Compact fluorescent light bulbs (CFLs) may cost more than incandescent bulbs, but their benefits are worth the cost. Since CFLs use one-quarter the electricity of a regular incandescent light bulb, they cost less over the lifetime of the bulb and produce less environmental pollution. Maximize these benefits by eliminating your incandescent bulbs and using CFLs correctly.
Turn Off Lights
As with any type of light bulb, CFLs use less energy when turned off. So, avoid leaving them turned when you leave the room, even though they consume less energy than incandescent bulbs. One exception is when you need the light for less than 15 minutes. According to Energy Star, turning off a CFL after less than 15 minutes damages the bulb, requiring you to replace it sooner.
Replace All Light Bulbs
While CFLs are relatively expensive at the time of publication, they also last 10 times longer than incandescent bulbs. This, coupled with your energy savings for switching to CFLs, outweighs the upfront cost of buying new bulbs. Replace all the bulbs in your house with CFLs to avoid the unnecessary electricity usage from incandescent bulbs. Doing so also eliminates the excess heat incandescent bulbs produce, reducing your need for air conditioning.
Use Appropriate Wattage
CFLs use a fraction of the wattage of incandescent bulbs to produce the same amount of light. For instance, a CFL that uses 30 watts of electricity can produce light equivalent to that of a 75-watt incandescent bulb. Rather than using a CFL with the same wattage as the incandescent bulb the light fixture is made for, choose a CFL with the equivalent brightness, which is expressed on the CFL bulb packaging in lumens. A CFL that actually uses 75 watts, for example, shines with the same number of lumens as an incandescent bulb that uses more than 200 watts. Most likely, you don't need that much light anywhere in your home.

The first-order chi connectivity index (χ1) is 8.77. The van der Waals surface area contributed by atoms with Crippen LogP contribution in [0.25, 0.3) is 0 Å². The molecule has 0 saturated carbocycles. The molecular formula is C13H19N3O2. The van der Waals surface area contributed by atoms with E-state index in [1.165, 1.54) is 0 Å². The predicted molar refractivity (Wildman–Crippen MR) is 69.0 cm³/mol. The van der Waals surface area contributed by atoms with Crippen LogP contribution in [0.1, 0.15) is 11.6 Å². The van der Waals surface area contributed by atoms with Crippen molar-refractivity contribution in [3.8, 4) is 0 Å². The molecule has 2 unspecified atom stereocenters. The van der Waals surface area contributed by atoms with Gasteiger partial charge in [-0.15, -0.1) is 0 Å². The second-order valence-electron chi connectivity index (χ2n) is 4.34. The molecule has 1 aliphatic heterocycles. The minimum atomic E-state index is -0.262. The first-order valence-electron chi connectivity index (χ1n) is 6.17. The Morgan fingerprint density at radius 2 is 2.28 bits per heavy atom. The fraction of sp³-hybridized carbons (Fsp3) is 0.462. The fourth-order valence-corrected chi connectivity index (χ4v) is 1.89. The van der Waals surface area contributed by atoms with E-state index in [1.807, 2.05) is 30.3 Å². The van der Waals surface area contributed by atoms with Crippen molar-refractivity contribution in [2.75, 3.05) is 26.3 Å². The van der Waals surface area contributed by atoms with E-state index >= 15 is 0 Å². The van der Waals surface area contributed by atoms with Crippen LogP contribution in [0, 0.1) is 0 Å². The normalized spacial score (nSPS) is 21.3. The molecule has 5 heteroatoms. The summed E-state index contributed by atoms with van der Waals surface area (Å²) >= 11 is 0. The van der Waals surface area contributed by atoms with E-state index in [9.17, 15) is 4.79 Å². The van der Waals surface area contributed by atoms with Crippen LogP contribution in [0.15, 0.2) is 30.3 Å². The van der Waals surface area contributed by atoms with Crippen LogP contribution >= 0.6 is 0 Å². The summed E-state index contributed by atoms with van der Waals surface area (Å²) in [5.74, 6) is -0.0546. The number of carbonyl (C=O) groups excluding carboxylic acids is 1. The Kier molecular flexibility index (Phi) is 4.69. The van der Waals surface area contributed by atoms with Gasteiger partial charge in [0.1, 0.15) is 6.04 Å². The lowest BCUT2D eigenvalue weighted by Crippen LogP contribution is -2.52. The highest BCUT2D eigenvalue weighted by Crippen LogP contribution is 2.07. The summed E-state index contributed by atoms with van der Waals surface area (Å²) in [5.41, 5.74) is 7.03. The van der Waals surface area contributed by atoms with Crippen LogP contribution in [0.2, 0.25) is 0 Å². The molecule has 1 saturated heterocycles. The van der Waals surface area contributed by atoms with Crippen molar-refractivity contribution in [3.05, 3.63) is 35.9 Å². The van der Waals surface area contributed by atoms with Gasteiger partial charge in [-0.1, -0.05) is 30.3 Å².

Recycle your CFLs rather than throwing them away, to prevent them from being crushed in the garbage. Crushed CFLs emit mercury, which is harmful to your health and the environment. Contact local recycling centers to find out which accept CFLs.
- Energy Star: Learn About CFLs
- Energy Star: Light bulbs (CFLs)
- Energy Star: If a Light Fixture Is Rated for a Maximum 75 Watts with an Incandescent Bulb...
- U.S. Environmental Protection Agency: Recycling and Disposal After a CFL Burns Out
- U.S. Department of Energy; Compact Fluorescent Lamps; February 2011
- Home Depot: Compact Fluorescent Light Bulbs
Bibiana da Silva
Bibiana da Silva has been writing professionally since 2009. Her credited and ghostwritten work appears in numerous publications, including eHow Money. She holds a Bachelor of Arts in linguistics from Rice University.